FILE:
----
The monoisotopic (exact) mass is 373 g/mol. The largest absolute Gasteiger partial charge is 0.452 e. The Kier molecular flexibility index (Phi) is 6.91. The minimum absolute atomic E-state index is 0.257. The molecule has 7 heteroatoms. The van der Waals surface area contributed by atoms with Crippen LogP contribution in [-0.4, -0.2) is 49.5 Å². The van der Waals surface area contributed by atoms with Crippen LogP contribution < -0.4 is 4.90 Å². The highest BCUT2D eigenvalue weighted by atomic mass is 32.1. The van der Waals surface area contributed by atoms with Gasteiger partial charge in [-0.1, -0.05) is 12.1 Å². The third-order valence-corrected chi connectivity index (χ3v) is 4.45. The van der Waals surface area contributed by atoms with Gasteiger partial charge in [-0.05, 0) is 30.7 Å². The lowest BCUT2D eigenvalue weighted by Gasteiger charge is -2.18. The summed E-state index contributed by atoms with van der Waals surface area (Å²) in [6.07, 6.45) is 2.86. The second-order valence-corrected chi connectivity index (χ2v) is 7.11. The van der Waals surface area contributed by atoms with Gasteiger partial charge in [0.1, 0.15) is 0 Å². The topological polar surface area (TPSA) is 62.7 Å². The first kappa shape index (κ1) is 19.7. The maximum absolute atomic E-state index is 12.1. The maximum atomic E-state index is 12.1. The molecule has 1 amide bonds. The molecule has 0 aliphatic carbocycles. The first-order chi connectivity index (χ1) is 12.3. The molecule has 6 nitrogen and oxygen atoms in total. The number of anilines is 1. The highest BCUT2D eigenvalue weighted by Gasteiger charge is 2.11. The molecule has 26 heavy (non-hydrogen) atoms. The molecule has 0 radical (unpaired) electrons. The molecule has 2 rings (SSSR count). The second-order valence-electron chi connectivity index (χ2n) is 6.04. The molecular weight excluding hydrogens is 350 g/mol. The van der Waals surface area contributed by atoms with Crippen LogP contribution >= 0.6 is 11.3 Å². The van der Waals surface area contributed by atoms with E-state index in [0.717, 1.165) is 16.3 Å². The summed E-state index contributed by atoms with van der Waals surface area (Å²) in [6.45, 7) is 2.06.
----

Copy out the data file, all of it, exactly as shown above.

The monoisotopic (exact) mass is 373 g/mol. The largest absolute Gasteiger partial charge is 0.452 e. The Kier molecular flexibility index (Phi) is 6.91. The minimum absolute atomic E-state index is 0.257. The molecule has 7 heteroatoms. The van der Waals surface area contributed by atoms with Crippen LogP contribution in [-0.4, -0.2) is 49.5 Å². The van der Waals surface area contributed by atoms with Crippen LogP contribution < -0.4 is 4.90 Å². The highest BCUT2D eigenvalue weighted by atomic mass is 32.1. The van der Waals surface area contributed by atoms with Gasteiger partial charge in [-0.1, -0.05) is 12.1 Å². The third-order valence-corrected chi connectivity index (χ3v) is 4.45. The van der Waals surface area contributed by atoms with Gasteiger partial charge in [-0.05, 0) is 30.7 Å². The lowest BCUT2D eigenvalue weighted by Gasteiger charge is -2.18. The summed E-state index contributed by atoms with van der Waals surface area (Å²) in [6.07, 6.45) is 2.86. The second-order valence-corrected chi connectivity index (χ2v) is 7.11. The van der Waals surface area contributed by atoms with Gasteiger partial charge in [0.1, 0.15) is 0 Å². The topological polar surface area (TPSA) is 62.7 Å². The first kappa shape index (κ1) is 19.7. The maximum absolute atomic E-state index is 12.1. The maximum atomic E-state index is 12.1. The molecule has 1 amide bonds. The molecule has 0 aliphatic carbocycles. The first-order chi connectivity index (χ1) is 12.3. The molecule has 6 nitrogen and oxygen atoms in total. The number of anilines is 1. The highest BCUT2D eigenvalue weighted by Gasteiger charge is 2.11. The molecule has 26 heavy (non-hydrogen) atoms. The molecule has 0 radical (unpaired) electrons. The molecule has 2 rings (SSSR count). The second-order valence-electron chi connectivity index (χ2n) is 6.04. The molecular weight excluding hydrogens is 350 g/mol. The van der Waals surface area contributed by atoms with Crippen LogP contribution >= 0.6 is 11.3 Å². The van der Waals surface area contributed by atoms with E-state index in [0.717, 1.165) is 16.3 Å². The summed E-state index contributed by atoms with van der Waals surface area (Å²) in [6.45, 7) is 2.06.